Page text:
Raffique ShahExactly one month before last Monday’s local government elections, I wrote in this space, inter alia: “…The PNM will face the December 2 elections at its most vulnerable point since winning the general election of 2015. Under its watch, thousands of workers have lost their jobs, most notably the 4,000 or so who were employed at the State-owned oil giant Petrotrin, but also other private sector employees who were retrenched amidst continuing economic stagnation. Serious crimes continue unabated, people are dissatisfied with the public health services and the availability of adequate potable water, many roads are in a woeful state, and so on…
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Periscope on local government elections

By Raffique Shah
November 8, 2019

Raffique ShahFour weeks before the local government elections, and nothing tells me that there will be any more excitement than there was on November 28, 2016, when the customary one-third of the one million registered electors bothered to vote (34.34 percent to be precise), with the results being as predictable as the campaign was boring.
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Diversity Matters

By Dr Selwyn R. Cudjoe
October 29, 2019

Dr. Selwyn R. CudjoeIn 2003 I fought a doggedly battle to convince educators at (The University of the West Indies) that grades and standardized tests should not be the only criteria for selecting students to enter our university. Many people castigated me and a few called me a racist. Morgan Job bleated: “If Selwyn Cudjoe’s racist quota is implemented, UWI will have semi-illiterate African lecturers teaching illiterate students. They will go into the classrooms, the Public Service and police to compound the problems which plague the nation, and are a necessary consequence of the blight of mediocrity we have nurtured and promoted” (Trinidad Guardian, August 21, 2003).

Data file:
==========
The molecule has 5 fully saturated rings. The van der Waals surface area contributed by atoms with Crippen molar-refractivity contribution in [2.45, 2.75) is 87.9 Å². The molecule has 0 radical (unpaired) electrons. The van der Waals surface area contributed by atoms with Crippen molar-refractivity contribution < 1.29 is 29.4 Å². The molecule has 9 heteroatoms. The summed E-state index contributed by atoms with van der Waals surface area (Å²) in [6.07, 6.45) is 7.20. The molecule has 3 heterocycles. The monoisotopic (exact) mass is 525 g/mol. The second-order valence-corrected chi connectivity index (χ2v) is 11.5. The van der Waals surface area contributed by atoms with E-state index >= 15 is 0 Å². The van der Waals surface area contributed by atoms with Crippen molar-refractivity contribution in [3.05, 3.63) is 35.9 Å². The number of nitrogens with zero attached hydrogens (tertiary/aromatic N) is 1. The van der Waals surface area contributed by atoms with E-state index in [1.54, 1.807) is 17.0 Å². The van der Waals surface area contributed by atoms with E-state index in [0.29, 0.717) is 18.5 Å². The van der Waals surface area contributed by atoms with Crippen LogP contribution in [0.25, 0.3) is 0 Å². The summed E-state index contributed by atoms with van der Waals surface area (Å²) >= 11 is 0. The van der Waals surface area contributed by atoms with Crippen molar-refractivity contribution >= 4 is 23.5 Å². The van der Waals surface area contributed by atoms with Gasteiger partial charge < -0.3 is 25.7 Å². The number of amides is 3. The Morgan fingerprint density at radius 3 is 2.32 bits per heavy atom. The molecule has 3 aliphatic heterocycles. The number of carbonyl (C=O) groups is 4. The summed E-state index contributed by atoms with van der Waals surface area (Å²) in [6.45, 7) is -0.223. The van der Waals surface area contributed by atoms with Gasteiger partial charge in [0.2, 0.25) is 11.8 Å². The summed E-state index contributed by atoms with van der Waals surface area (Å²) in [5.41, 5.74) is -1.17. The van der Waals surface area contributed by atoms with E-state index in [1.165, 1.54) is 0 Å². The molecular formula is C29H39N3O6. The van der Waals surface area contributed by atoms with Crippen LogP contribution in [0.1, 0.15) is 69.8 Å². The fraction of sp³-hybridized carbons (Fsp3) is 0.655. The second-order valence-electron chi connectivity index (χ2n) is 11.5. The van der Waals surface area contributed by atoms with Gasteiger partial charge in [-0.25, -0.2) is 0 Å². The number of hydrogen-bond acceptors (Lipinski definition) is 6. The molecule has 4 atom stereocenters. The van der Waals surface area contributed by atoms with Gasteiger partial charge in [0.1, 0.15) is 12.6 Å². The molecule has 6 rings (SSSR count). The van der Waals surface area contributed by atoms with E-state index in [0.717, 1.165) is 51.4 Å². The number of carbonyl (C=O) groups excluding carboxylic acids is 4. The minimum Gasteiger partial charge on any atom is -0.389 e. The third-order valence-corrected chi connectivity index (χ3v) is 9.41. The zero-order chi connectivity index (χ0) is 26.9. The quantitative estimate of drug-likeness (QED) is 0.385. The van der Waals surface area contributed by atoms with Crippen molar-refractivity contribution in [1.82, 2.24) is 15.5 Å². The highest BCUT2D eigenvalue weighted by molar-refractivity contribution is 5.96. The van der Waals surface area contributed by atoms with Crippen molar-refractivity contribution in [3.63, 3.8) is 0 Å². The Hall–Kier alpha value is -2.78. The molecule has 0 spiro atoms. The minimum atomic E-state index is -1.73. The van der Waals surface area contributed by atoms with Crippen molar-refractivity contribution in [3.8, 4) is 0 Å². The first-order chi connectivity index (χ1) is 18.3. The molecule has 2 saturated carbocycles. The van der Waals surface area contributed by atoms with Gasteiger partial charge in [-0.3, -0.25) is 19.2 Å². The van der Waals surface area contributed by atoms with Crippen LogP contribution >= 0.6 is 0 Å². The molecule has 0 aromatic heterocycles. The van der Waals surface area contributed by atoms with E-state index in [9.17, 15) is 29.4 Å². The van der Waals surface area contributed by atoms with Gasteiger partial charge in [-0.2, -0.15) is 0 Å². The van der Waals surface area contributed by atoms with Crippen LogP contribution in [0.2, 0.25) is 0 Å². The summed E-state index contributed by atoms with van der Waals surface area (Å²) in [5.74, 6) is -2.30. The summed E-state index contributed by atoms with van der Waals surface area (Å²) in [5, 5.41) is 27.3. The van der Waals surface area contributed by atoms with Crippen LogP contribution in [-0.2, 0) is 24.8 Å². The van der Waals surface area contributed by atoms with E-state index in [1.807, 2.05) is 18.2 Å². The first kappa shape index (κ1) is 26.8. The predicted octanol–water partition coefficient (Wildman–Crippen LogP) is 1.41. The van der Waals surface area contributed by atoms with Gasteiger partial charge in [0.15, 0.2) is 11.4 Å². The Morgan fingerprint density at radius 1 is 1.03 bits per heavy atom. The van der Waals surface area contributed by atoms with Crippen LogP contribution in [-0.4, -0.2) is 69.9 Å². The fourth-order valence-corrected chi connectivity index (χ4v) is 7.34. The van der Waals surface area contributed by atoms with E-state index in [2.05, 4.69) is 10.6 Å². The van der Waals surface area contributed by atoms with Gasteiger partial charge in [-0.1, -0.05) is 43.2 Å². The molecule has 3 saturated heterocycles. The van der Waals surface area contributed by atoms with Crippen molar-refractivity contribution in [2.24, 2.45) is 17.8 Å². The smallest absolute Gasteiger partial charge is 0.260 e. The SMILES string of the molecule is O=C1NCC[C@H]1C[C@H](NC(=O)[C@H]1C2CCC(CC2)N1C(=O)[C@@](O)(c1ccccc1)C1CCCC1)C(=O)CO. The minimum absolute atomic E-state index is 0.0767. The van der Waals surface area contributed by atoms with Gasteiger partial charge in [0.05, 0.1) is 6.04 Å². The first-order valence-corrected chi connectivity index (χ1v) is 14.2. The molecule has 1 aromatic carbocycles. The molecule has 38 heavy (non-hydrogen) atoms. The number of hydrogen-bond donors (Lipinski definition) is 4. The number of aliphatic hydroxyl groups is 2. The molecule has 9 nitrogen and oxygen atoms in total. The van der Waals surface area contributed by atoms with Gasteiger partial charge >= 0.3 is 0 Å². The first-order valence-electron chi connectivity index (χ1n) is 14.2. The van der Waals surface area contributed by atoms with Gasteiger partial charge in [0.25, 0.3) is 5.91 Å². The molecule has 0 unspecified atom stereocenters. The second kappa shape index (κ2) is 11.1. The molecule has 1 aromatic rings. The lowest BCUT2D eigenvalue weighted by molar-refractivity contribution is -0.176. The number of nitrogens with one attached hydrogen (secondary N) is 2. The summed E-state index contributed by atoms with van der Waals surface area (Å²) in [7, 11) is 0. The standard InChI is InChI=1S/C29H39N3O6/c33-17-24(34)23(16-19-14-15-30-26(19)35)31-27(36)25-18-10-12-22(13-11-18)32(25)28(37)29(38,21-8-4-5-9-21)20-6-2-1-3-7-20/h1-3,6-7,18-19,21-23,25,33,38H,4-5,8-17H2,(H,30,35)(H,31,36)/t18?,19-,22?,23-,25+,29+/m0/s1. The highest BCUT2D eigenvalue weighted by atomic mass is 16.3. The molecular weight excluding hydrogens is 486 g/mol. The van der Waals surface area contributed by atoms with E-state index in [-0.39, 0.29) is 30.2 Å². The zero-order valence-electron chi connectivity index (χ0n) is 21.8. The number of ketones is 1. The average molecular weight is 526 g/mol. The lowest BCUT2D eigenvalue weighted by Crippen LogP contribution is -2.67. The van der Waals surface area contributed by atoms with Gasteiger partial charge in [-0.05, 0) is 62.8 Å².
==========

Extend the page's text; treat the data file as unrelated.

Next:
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In Defense of the Prime Minister

By Dr Selwyn R. Cudjoe
September 26, 2019

Dr. Selwyn R. CudjoeIt is easy to criticize the Prime Minister. I also take my shots when he makes egregious errors. This is why I suggested that he write what he says before he pronounces on national and international issues. His critics also need to be cautious before they condemn his failings.

The government, with all of its shortcomings, has acted responsibly with regard to the Venezuelan refugee crisis. The PM reported with pride, “American politicians commended this country for its position in treating with economic migrants coming to this country.” The politicians appreciate his achievements since they are dealing with a president who has intensified his crackdown on migrants and asylum-seekers.
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Crabs in a barrel

By Raffique Shah
September 16, 2019

Raffique ShahI had no prior information that the Express had commissioned a poll on Dr Keith Rowley’s performance as Prime Minister after holding office for four years, far less that publication of the results would coincide with my return as a columnist in last week’s Sunday Express.

So you can imagine my shock, having written on the propensity of politicians to use race as a weapon in the war for power, on reading responses to key questions in the Nigel Henry poll, based largely on race. In fact, the race-lines were so sharp, they startled many people who thought we had long overcome that primal instinct, that we were well on the road to electing politicians based on their policies and performance, or potential to perform, rather than their colour of skin or texture of hair.